Made for Pacific Coast Origami Conference 2023 banquet event. We were encouraged to wear origami themed Halloween attribute. This is based on a traditional samurai helmet model, with strip graft along diagonal to extend the "horn" and to fold out some branches.

# Design

My idea is to make wearable item on the head, like hat, glasses, or head band. As always it has to be made from single square, and I want it to have more "origami feel" than sculpted item or paper craft full of cuts & glue. I drafted some designs for color changed cat-eye glasses, crane themed hat, or even Neale dragon hat.

Then I realized, why invent new hat model if we can modify existing traditional model? It reminded me of samurai helmet model which I learned back in kindergarten.

What could be made interesting here? How about longer appendage to make horns? With branches it would look like deer antler, producing headdress like what is worn by revenant in God of War game. It is easy to add strip graft along the diagonal, to add more paper for horns.

The graft size was chosen arbitrarily |

Stronger origami feel is achieved by using 22.5 degree for the horn branches, without too many sink in and out. Easiest way to start is to expose a square area in the horn tips, and fill it with some 22.5 molecules to create branches. I free folded randomly and got a working prototype.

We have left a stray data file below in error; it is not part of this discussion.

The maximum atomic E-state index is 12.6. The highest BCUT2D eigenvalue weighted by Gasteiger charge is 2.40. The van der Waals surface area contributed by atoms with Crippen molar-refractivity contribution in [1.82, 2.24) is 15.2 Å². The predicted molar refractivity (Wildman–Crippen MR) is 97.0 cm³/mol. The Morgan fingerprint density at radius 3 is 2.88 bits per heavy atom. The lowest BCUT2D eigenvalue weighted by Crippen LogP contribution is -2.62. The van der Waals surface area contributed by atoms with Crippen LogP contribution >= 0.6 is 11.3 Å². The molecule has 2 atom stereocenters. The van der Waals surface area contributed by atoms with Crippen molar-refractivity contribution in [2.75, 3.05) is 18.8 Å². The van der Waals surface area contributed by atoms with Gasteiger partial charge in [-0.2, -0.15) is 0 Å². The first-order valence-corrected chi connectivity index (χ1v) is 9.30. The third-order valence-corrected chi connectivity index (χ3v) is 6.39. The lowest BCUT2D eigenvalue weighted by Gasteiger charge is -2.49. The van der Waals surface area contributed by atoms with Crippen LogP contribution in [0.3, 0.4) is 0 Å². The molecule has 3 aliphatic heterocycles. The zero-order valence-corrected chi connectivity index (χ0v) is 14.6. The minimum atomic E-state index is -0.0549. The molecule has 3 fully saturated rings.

This has potential. I wanted the horn to branch more, so I did some free folding again.

It was hard to decide which should I use. The earlier one has cleaner look, but the horn branches awkwardly with the lowest branch being too long. The last version has more branch but it may look excessive. After few days of looking into the model, I decided to use the last version.

When designing wearables, we have to include the practicality of folding and scalability of the model. How big is the required paper? How thick? Will it be able to hold its own weight? Or will it collapse flimsily?

I measured my head, and I think having the hat with 40 cm width should fit. The model's efficiency is \(\frac{1}{4}\sqrt{2} \approx 0.35\). With 120 cm paper I can make the hat with 42.4 cm. A thicker material like kraft paper might work. There is only one way to find out...

The hat's width is \(AC\). We know that \(AB\) is \(\frac{1}{4}\), so \(AC\) is \(\frac{1}{4}\sqrt{2}\). |

# Fold

I bought a 70 cm x 12 m roll of kraft paper for mail packaging. It is probably 100 gsm, even thicker than printer paper. To make 120 cm square, I have to connect two sheets of 70 cm x 120 cm. This is easily done with glue. No need to worry about the seam as that part would be buried inside the model.

Gluing the huge kraft. |

Cutting the paper into square is also challenge. My equipment is too small to cut paper that big. In the end I folded the large square into waterbomb, mark some lines with ruler, and cut with scissors. Slight inaccuracy is fine for large paper.

This would be my first time folding such a large paper. It is unexpectedly difficult to find reference accurately. It got easier once the model was partially collapsed and shrunk. I also reinforced some internal parts with high stress by sticking small patches of extra kraft paper so it doesn't tear over time. The shaping is finished with water.

As expected the size fit my head, and fortunately the model was able to hold its own weight.

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